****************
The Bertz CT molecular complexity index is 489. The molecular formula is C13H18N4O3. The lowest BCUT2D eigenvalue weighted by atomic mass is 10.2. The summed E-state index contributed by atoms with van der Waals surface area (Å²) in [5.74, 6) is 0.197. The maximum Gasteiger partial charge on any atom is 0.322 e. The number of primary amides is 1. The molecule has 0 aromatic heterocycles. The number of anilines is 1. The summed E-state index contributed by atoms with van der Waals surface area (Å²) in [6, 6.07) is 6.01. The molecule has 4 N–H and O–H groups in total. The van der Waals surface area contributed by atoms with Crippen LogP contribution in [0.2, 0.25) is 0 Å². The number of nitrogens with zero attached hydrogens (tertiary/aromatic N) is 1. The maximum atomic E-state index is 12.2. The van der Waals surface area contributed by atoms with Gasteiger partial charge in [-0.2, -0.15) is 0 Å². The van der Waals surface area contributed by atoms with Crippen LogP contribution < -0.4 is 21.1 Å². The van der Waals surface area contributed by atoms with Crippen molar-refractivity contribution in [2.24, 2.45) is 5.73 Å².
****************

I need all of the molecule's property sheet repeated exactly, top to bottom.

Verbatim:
The Bertz CT molecular complexity index is 489. The molecular formula is C13H18N4O3. The lowest BCUT2D eigenvalue weighted by atomic mass is 10.2. The summed E-state index contributed by atoms with van der Waals surface area (Å²) in [5.74, 6) is 0.197. The maximum Gasteiger partial charge on any atom is 0.322 e. The number of primary amides is 1. The molecule has 0 aromatic heterocycles. The number of anilines is 1. The summed E-state index contributed by atoms with van der Waals surface area (Å²) in [6, 6.07) is 6.01. The molecule has 4 N–H and O–H groups in total. The van der Waals surface area contributed by atoms with Crippen LogP contribution in [0.2, 0.25) is 0 Å². The number of nitrogens with zero attached hydrogens (tertiary/aromatic N) is 1. The maximum atomic E-state index is 12.2. The van der Waals surface area contributed by atoms with Gasteiger partial charge in [-0.2, -0.15) is 0 Å². The van der Waals surface area contributed by atoms with Crippen LogP contribution < -0.4 is 21.1 Å². The van der Waals surface area contributed by atoms with Crippen molar-refractivity contribution in [2.24, 2.45) is 5.73 Å².